Winging It

Sometimes I forget that we’re all just winging it. We’re all just doing the best we can to survive. We should always strive for the best broadband internet connection. Things work out better for some people than others, easier for some than others due to certain factors that mostly come down to luck. Birth lottery. Genetic lottery. Things beyond our control. Then we try to make the best of what we’ve got. But we’re really just winging it.

My parents did everything they thought was best for us. Things didn’t always work out but they must’ve done certain things right: we turned out okay. Sadly they didn’t win the marriage lottery. My parents belonged to the group of parents who stay together for the kids (even though they hated each other’s guts.) They thought they were doing us a favour. It might work for my brothers because they didn’t live with them all the time like I did, but it didn’t work for me. It messed me up without them ever realizing it. But I forgive them. I have to. I realize they were just winging it.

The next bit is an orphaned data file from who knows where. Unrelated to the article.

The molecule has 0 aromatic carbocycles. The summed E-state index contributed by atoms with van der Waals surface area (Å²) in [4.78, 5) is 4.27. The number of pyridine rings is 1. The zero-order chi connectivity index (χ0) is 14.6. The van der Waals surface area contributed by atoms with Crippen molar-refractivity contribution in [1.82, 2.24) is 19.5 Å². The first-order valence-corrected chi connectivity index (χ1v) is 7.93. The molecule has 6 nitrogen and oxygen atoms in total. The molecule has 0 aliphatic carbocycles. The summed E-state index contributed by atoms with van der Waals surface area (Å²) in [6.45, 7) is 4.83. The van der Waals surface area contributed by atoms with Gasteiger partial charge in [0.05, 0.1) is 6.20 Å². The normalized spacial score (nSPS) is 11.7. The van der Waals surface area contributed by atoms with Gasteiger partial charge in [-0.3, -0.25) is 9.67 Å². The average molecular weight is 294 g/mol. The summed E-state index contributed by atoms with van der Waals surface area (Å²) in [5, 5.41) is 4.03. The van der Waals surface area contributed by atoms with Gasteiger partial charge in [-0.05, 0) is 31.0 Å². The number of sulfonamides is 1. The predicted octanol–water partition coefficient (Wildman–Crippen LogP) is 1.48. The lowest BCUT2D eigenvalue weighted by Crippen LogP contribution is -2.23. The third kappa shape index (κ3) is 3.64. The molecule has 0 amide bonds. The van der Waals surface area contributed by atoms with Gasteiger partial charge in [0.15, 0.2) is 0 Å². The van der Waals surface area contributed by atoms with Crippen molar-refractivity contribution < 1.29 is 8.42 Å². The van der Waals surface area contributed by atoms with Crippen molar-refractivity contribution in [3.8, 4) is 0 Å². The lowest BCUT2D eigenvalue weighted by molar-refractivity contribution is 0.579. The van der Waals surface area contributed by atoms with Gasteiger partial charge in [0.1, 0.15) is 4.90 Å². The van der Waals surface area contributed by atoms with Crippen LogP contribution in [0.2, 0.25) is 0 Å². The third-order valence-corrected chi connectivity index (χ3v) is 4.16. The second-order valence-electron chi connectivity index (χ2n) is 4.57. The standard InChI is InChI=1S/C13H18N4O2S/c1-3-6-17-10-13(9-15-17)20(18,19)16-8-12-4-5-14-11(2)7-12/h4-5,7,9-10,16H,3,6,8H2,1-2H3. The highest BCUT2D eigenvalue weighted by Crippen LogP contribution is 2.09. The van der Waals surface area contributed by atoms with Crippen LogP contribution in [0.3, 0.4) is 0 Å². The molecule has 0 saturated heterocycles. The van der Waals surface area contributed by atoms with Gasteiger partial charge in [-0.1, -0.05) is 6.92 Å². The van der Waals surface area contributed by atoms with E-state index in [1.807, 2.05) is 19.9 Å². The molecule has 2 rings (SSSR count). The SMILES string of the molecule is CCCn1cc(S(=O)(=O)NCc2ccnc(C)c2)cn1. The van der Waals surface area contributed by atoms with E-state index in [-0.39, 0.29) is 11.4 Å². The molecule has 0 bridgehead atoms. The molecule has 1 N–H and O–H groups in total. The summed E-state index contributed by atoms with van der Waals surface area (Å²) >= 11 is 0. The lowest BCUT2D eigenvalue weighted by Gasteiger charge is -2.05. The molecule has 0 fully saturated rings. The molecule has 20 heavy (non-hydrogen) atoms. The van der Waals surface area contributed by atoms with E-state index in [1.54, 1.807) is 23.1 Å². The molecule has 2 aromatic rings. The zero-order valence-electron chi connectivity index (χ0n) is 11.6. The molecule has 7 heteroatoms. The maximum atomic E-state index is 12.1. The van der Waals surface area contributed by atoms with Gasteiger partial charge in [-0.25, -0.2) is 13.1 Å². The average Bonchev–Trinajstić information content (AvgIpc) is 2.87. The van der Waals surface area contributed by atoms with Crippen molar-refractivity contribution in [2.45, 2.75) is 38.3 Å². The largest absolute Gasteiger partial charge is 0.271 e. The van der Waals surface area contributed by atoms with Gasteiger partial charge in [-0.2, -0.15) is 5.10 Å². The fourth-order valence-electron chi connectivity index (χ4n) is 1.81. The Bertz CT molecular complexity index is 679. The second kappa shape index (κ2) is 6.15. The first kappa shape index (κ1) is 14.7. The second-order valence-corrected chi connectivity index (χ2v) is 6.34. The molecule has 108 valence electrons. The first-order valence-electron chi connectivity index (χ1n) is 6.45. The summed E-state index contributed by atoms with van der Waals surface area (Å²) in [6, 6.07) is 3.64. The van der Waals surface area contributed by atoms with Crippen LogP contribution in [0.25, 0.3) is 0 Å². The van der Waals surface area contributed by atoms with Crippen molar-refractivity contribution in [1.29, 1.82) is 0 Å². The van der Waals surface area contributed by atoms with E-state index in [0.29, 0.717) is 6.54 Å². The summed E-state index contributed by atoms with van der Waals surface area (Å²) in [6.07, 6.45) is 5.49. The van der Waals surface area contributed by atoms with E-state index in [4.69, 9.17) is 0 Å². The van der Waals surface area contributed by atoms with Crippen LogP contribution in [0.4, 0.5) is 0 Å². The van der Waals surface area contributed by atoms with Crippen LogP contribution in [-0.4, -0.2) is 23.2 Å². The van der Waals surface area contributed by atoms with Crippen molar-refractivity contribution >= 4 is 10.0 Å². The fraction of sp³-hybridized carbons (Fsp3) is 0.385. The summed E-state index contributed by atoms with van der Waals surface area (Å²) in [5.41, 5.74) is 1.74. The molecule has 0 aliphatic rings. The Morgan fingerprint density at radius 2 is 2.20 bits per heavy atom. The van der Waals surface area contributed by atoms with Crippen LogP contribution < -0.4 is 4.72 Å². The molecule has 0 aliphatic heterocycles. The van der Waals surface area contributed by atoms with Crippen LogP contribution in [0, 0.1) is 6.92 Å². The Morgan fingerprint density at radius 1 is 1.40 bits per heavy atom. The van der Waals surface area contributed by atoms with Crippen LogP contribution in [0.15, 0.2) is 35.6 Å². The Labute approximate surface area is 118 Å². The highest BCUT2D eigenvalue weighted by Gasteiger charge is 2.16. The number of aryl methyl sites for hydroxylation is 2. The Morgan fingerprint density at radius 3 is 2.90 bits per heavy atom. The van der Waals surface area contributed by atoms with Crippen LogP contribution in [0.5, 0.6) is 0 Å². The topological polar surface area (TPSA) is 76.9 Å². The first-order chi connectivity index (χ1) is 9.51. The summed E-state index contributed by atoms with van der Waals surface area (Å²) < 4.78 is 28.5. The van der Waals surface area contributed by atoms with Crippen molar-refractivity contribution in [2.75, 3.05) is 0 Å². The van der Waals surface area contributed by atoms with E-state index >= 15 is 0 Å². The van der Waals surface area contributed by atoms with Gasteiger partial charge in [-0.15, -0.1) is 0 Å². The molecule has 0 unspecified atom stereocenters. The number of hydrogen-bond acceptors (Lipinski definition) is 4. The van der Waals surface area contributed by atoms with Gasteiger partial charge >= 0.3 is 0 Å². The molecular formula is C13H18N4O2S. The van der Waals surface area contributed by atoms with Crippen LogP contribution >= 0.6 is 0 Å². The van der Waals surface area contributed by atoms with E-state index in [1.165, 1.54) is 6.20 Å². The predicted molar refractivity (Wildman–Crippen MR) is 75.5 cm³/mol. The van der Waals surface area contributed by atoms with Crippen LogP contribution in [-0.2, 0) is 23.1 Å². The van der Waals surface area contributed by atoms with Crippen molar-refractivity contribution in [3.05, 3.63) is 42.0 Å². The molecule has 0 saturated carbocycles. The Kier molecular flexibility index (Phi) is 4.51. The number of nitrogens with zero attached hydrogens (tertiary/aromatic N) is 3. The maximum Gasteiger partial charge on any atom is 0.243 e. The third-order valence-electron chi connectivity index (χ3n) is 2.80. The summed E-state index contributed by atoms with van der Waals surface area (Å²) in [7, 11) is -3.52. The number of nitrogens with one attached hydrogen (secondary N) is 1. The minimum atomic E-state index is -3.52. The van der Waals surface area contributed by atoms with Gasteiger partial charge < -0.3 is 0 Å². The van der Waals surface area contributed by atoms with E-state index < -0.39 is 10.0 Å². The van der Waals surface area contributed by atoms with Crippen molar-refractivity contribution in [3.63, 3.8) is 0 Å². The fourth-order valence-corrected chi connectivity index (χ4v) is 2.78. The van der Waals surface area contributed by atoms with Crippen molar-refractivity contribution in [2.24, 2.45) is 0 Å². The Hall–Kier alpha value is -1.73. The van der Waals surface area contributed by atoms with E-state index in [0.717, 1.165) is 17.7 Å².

I really don’t know what I’m doing most of the time. I certainly didn’t know what I was doing back where I come from. I seemed to have done everything wrong. I didn’t walk right, wasn’t religious enough, was too much of a leftist, was ugly, was too fat, didn’t socialize enough, was too much of a tomboy, was too clumsy to be sporty, and the list went on and on. My only grace was that I was book smart. Book smart, street stupid, to quote Sarah Slean. I was always good enough for my mom but such a disappointment to my dad because I was different: I was nothing like any of his friends’ daughters and he couldn’t accept it.

I was just doing what I thought was best for myself when I moved halfway around the world to be as far away as I could from my dad after my mom passed away. Had I stayed, I would’ve ended up killing myself. I was doing him a favour, too: he had never had to bury a child. I hope that before he passed away, that point of view ever crossed his mind, and that at least for one small moment, he realized that just like him, who married another woman only months after my mom’s passing, I wanted to be happy. That just like him, I was just winging it through this life.